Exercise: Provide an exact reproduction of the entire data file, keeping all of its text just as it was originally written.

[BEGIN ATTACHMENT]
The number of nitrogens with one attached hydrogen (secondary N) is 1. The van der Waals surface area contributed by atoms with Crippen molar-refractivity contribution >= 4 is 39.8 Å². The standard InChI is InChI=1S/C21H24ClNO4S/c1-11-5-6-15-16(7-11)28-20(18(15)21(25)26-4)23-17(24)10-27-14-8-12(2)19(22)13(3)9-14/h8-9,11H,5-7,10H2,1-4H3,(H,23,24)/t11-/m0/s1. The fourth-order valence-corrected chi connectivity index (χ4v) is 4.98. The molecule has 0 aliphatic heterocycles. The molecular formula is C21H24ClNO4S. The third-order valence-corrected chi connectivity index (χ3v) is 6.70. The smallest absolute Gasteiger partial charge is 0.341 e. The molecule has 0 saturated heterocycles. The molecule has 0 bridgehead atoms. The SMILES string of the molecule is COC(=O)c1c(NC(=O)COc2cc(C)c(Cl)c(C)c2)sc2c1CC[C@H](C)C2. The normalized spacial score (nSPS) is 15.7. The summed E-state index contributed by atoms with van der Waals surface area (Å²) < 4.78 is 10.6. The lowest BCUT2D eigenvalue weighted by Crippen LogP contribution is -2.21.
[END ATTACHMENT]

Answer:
The number of nitrogens with one attached hydrogen (secondary N) is 1. The van der Waals surface area contributed by atoms with Crippen molar-refractivity contribution >= 4 is 39.8 Å². The standard InChI is InChI=1S/C21H24ClNO4S/c1-11-5-6-15-16(7-11)28-20(18(15)21(25)26-4)23-17(24)10-27-14-8-12(2)19(22)13(3)9-14/h8-9,11H,5-7,10H2,1-4H3,(H,23,24)/t11-/m0/s1. The fourth-order valence-corrected chi connectivity index (χ4v) is 4.98. The molecule has 0 aliphatic heterocycles. The molecular formula is C21H24ClNO4S. The third-order valence-corrected chi connectivity index (χ3v) is 6.70. The smallest absolute Gasteiger partial charge is 0.341 e. The molecule has 0 saturated heterocycles. The molecule has 0 bridgehead atoms. The SMILES string of the molecule is COC(=O)c1c(NC(=O)COc2cc(C)c(Cl)c(C)c2)sc2c1CC[C@H](C)C2. The normalized spacial score (nSPS) is 15.7. The summed E-state index contributed by atoms with van der Waals surface area (Å²) < 4.78 is 10.6. The lowest BCUT2D eigenvalue weighted by Crippen LogP contribution is -2.21.